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Thinking Inside the Box

An economical and voluminous trawler-style yacht from Italy, tested in its home waters.

Absolute Navetta 64

Absolute Navetta 64



Varazze is an unassuming little town on Italy’s Ligurian coast, about 20 miles west of Genoa. Seen from the sea during the summer, its waterfront cafés and elegant buildings are arranged in an orderly row behind ranks of beach umbrellas.

Glancing up at the shore from the helm of the Absolute 64 Navetta, Varazze could have been any one of the numerous resorts along this stretch of coast that was built up in the 19th century along the line of the coastal railway.

But this is Italy, where things are often not quite what they seem. You can peel back the layers of history like an onion. I let my eye wander along the waterfront and got the sense that there was more to this place than gelato and sunbeds. A crenellated tower stood, incongruous, among the domestic facades—a remnant, perhaps, of an old city wall. And there, off to the right, a square campanile, or bell tower, emerged above the rooflines, its red bricks and narrow, arch-topped openings unmistakably Romanesque. If I were to go looking for the hidden heart of the town, that might be the place to start.

It took a bit of finding. Varazze’s old town is set back from the beach, and once across the straight coastal road, the medieval streets were narrow and haphazardly placed. Some seemed like little more than steep alleyways; others opened out at random into polygonal piazzas, while the low, late-season sunlight warmed the old cobblestones and gave a glow to the stucco and stonework. With its intricate patterned stone paving, the Piazza Sant’Ambrogio was clearly a focal point of the old town, one side almost entirely taken up by the imposing Baroque façade of its church. Inside, few traces of the original fabric remained beneath the exuberant decorative embellishments applied over the last five centuries, but there alongside, almost hidden by that outsize façade, was my Romanesque red-brick campanile, defiantly unadorned and dating back 900 years.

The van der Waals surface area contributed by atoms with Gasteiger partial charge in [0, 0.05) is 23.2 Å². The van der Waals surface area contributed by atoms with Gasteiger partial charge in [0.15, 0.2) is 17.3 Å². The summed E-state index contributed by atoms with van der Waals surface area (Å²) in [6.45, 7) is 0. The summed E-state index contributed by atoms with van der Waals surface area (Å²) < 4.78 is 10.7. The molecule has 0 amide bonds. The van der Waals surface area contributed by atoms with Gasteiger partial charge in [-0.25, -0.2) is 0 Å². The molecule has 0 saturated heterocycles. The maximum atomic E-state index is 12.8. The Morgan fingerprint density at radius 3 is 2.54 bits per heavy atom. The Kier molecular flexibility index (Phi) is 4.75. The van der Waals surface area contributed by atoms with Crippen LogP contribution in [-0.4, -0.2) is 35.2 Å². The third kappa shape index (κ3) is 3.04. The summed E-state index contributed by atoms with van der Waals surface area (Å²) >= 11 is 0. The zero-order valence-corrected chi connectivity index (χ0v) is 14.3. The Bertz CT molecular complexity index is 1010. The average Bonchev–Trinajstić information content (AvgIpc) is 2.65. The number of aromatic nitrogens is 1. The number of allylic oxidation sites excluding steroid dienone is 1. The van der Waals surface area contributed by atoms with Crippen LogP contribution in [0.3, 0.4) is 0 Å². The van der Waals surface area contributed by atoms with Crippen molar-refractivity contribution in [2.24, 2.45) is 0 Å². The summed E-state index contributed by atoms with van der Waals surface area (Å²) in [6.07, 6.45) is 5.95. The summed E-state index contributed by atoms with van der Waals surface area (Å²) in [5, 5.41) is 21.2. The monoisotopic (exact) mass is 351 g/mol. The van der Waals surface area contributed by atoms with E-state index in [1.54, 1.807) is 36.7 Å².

The Absolute Navetta 64 had taken a bit of finding too. If the name of Varazze is known at all to the wider boating community, it’s as the historic site of the old Baglietto shipyard, and also as a luxury yacht harbor, the brainchild of Azimut-Benetti boss Paolo Vitelli, who ­after decades of determined wrangling with the authorities finally got it built about 15 years ago. With that heritage, you might imagine that the marina today would be Azimut City, but it hasn’t worked out like that: The local Absolute dealer has built quite an empire in his nine years of occupation, and the boats moored along the waterfront are testament to his industry. You wouldn’t think it would be easy to miss something as obvious as the Navetta 64, but I walked past it a couple of times before finding it, hiding in plain sight among its many sisters.

Do you remember that Dudley Moore movie, Crazy People? About an ad man who loses his mind and comes up with a catchphrase for Volvo: “They’re boxy, but they’re good.” I can’t imagine why ­looking up at the imposing form of the 64 called this to mind, but just as the ads in the film turn out to be a huge success, so do Absolute’s ­Navettas. Boxiness is kind of the point—they’re huge inside, and they look it. Most designers think outside the box. Absolute’s think inside it, and they do it very well.